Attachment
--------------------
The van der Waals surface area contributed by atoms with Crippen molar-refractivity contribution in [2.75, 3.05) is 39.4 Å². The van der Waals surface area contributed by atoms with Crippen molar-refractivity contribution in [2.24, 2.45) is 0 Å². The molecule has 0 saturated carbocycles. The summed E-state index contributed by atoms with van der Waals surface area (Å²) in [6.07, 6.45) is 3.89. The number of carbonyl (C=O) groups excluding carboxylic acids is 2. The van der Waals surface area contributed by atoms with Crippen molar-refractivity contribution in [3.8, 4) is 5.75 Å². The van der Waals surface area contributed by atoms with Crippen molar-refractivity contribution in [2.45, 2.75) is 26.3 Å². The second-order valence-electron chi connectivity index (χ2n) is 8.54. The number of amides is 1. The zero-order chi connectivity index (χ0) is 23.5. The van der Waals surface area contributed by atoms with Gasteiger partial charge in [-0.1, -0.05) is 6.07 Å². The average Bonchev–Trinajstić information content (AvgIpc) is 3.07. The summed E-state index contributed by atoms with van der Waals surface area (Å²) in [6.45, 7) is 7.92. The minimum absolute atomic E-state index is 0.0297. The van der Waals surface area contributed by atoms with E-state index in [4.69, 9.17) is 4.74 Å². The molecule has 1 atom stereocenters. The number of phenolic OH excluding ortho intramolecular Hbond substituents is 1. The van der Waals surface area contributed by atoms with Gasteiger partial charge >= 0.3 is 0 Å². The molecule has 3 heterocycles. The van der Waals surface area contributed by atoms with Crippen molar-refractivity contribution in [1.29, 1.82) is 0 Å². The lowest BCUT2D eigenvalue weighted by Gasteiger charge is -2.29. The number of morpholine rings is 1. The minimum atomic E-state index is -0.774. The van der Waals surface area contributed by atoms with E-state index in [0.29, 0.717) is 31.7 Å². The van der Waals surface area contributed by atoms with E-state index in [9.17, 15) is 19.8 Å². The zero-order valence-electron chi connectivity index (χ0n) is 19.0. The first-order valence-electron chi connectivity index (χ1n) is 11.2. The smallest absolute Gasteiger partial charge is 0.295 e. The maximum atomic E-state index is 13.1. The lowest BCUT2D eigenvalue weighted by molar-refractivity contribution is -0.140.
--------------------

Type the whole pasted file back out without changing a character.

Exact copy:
The van der Waals surface area contributed by atoms with Crippen molar-refractivity contribution in [2.75, 3.05) is 39.4 Å². The van der Waals surface area contributed by atoms with Crippen molar-refractivity contribution in [2.24, 2.45) is 0 Å². The molecule has 0 saturated carbocycles. The summed E-state index contributed by atoms with van der Waals surface area (Å²) in [6.07, 6.45) is 3.89. The number of carbonyl (C=O) groups excluding carboxylic acids is 2. The van der Waals surface area contributed by atoms with Crippen molar-refractivity contribution in [3.8, 4) is 5.75 Å². The van der Waals surface area contributed by atoms with Crippen molar-refractivity contribution in [2.45, 2.75) is 26.3 Å². The second-order valence-electron chi connectivity index (χ2n) is 8.54. The number of amides is 1. The zero-order chi connectivity index (χ0) is 23.5. The van der Waals surface area contributed by atoms with Gasteiger partial charge in [-0.1, -0.05) is 6.07 Å². The average Bonchev–Trinajstić information content (AvgIpc) is 3.07. The summed E-state index contributed by atoms with van der Waals surface area (Å²) in [6.45, 7) is 7.92. The minimum absolute atomic E-state index is 0.0297. The van der Waals surface area contributed by atoms with E-state index in [4.69, 9.17) is 4.74 Å². The molecule has 1 atom stereocenters. The number of phenolic OH excluding ortho intramolecular Hbond substituents is 1. The van der Waals surface area contributed by atoms with Gasteiger partial charge >= 0.3 is 0 Å². The molecule has 3 heterocycles. The van der Waals surface area contributed by atoms with Crippen molar-refractivity contribution in [1.29, 1.82) is 0 Å². The lowest BCUT2D eigenvalue weighted by Gasteiger charge is -2.29. The number of morpholine rings is 1. The minimum atomic E-state index is -0.774. The van der Waals surface area contributed by atoms with E-state index in [0.29, 0.717) is 31.7 Å². The van der Waals surface area contributed by atoms with E-state index in [9.17, 15) is 19.8 Å². The zero-order valence-electron chi connectivity index (χ0n) is 19.0. The first-order valence-electron chi connectivity index (χ1n) is 11.2. The smallest absolute Gasteiger partial charge is 0.295 e. The maximum atomic E-state index is 13.1. The lowest BCUT2D eigenvalue weighted by molar-refractivity contribution is -0.140.